ol porter-houso on an animal is worth
four llank or ribs plate. The value of
a fat steer is not fixed then by the
number of gross pounds he may scale ,
but his value is determined by his de
velopment or lack of development of
the valuable portions of his carcass.
The highest development of these val
uable parts is found in all our improv
ed beef breeds. There is a well recog
nized beef type , and animals conform
ing to this type are always eagerly
sought after by buyers. The beef type
is broad and blocky , with straight top
and bottom line , line , soft hair , mellow
loose skin and fine clean bone. The
muzzle should be clean cut and fine.
The neck short and thick and set firm
ly on the shoulders. A long thin neck
is to be carefully avoided. The basis
of all excellence is a good vigorous con
stitution , and this is indicated by a full
deep chest , thick through the heart ,
and u clear bright eye. if added to the
above qualities an animal possesses a
broad back , full thick loin , long , level
rump , full well fleshed thigh , and low ,
thick flank , you have an ideal com form
ation for profitable feeding , and an in
dividual that when properly finished
will command the highest market
It requires no more food to finish
an animal having a large development
of valuabl porterhouse , sirloin and ribs ,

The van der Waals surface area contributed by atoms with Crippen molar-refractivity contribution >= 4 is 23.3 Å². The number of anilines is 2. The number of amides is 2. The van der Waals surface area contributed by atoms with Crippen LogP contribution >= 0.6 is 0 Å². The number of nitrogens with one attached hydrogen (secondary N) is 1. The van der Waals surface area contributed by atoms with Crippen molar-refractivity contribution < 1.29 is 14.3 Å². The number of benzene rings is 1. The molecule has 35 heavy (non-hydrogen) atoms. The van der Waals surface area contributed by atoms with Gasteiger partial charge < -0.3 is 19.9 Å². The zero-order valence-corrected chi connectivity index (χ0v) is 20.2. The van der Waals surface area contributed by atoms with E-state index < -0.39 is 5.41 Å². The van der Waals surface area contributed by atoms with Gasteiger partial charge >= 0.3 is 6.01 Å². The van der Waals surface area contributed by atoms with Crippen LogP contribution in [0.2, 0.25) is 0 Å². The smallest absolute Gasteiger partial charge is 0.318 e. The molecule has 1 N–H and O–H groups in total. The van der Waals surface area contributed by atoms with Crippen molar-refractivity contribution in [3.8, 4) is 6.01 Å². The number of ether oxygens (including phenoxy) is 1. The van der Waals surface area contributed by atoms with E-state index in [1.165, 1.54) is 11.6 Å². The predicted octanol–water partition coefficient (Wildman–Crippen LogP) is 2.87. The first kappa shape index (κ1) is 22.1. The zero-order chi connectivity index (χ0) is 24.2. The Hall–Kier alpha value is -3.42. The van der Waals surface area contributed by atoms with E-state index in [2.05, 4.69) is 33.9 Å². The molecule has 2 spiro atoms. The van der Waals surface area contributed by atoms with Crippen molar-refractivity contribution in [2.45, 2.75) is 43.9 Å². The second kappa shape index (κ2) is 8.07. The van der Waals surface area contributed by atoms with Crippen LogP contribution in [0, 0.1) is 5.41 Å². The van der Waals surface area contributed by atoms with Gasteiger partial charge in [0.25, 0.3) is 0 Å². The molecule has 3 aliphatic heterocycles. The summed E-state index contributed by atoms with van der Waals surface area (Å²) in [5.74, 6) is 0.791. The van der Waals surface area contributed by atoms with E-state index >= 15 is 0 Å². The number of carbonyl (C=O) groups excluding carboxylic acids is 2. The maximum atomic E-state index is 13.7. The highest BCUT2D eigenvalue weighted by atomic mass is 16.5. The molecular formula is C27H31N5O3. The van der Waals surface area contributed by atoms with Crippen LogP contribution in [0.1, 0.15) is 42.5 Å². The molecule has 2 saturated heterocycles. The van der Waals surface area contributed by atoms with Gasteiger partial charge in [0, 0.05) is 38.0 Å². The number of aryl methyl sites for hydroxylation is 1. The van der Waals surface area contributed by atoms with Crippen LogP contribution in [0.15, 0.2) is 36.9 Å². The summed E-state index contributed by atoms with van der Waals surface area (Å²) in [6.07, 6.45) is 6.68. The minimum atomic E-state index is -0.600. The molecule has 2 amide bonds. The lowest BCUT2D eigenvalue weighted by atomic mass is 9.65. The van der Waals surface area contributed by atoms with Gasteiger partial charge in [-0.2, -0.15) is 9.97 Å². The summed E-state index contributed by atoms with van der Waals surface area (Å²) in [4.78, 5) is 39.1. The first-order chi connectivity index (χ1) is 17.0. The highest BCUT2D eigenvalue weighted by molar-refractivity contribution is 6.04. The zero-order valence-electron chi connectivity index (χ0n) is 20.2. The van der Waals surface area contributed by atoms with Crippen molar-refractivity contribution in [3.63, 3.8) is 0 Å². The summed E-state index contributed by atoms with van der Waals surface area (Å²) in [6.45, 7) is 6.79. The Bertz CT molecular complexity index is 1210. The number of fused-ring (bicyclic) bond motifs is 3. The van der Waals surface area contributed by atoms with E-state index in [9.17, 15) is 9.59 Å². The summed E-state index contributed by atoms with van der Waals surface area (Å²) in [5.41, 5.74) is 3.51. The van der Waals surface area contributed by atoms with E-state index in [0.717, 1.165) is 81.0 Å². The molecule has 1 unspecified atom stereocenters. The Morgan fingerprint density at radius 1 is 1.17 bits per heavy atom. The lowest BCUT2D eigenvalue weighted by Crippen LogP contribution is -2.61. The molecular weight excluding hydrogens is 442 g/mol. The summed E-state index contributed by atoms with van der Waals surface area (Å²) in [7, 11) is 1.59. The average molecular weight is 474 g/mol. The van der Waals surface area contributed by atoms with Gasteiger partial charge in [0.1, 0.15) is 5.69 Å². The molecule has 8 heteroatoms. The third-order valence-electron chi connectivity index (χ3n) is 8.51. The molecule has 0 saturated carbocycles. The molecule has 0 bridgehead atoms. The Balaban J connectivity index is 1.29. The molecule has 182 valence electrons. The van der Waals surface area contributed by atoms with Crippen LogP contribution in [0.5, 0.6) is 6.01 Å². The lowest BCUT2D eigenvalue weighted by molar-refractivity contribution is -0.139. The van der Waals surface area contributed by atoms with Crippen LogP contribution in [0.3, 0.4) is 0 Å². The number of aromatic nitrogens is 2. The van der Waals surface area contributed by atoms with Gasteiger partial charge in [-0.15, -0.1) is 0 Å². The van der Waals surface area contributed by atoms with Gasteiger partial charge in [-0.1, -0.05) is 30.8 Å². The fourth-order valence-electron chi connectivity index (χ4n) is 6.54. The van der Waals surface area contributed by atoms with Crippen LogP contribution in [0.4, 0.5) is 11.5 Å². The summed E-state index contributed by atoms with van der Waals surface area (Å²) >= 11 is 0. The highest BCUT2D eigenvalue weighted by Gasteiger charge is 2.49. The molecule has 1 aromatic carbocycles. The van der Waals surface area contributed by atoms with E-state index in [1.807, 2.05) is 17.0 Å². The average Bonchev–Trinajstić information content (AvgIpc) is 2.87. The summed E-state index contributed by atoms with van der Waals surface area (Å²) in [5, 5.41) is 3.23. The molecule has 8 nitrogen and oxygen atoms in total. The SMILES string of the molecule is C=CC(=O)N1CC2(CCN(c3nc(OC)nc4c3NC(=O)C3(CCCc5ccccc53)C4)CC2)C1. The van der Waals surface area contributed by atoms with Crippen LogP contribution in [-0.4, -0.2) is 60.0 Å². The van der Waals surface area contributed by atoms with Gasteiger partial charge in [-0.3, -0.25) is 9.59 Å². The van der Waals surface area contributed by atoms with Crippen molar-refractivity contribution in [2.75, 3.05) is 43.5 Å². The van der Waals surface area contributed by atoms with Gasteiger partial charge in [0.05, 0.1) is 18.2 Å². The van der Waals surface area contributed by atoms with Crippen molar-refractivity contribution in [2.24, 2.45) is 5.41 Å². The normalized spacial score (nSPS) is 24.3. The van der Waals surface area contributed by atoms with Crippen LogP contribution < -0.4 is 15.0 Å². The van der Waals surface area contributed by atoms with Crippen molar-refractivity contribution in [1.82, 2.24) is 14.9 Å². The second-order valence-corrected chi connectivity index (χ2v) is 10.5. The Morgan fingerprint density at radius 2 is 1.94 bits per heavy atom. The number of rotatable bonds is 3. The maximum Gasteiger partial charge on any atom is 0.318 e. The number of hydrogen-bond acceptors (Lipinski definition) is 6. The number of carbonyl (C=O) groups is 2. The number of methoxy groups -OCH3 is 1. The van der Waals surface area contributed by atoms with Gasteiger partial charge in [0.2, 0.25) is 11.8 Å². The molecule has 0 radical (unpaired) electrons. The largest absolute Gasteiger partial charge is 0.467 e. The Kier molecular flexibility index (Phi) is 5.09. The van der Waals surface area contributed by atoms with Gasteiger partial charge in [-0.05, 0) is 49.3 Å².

than one having a disproportionate amount -
mount of the cheaper beef cuts. Here
then is a sure way of increasing your j
prolitb from cattle feeding. Produce !
what the market demands and for
which it i& willing to pay. This culls j
for the breeding of better cattle * and i
this i , unquestionably the most import- i
nut single item in building the frame
work of feeding cattle , for no amount
of feeding will change a long ; lanky ,
coarse boned steer into a blocky , well
finished and high priced beef.
The 14th Annual edition of the
Columbia Desk-pad Calendar , issued
by the Pope Mfg. Co. , of Hartford ,
Conn. , is being distributed. This cal
endar occupies an unique place among
advertising devices. It may be said to
be largely the product of the Pope
Company's own customers , whose con
tributions in the shape of fitting testimonials
menials to the merits of Columbia pro
duct , or clever bits of verse about bi
cycling in general appear at the tops of i
the various pages over the names of the i
contributors. The pages for Sundays ,
the first day for each month , and holi
days , present appropriate selections
from well kitown authors.
Any person may obtain a copy by
applying to the nearest Columbia deal
er or by sending five 2-cent stamps to
the Chiendar Department' , Pope Mfg.
Co. , Hartfortl Cpiin/ . ' * . , . . .
T ! o r
? * jjgm mi I
EO. G. SGHWALJV1 , PROP.
ThiR. market always kc'-p- supply of
In addition to a first-class line of Steak- , Roasts , Dry Sail Moat *
Smoked ILims , Breakfast .Bacon rind Vegetables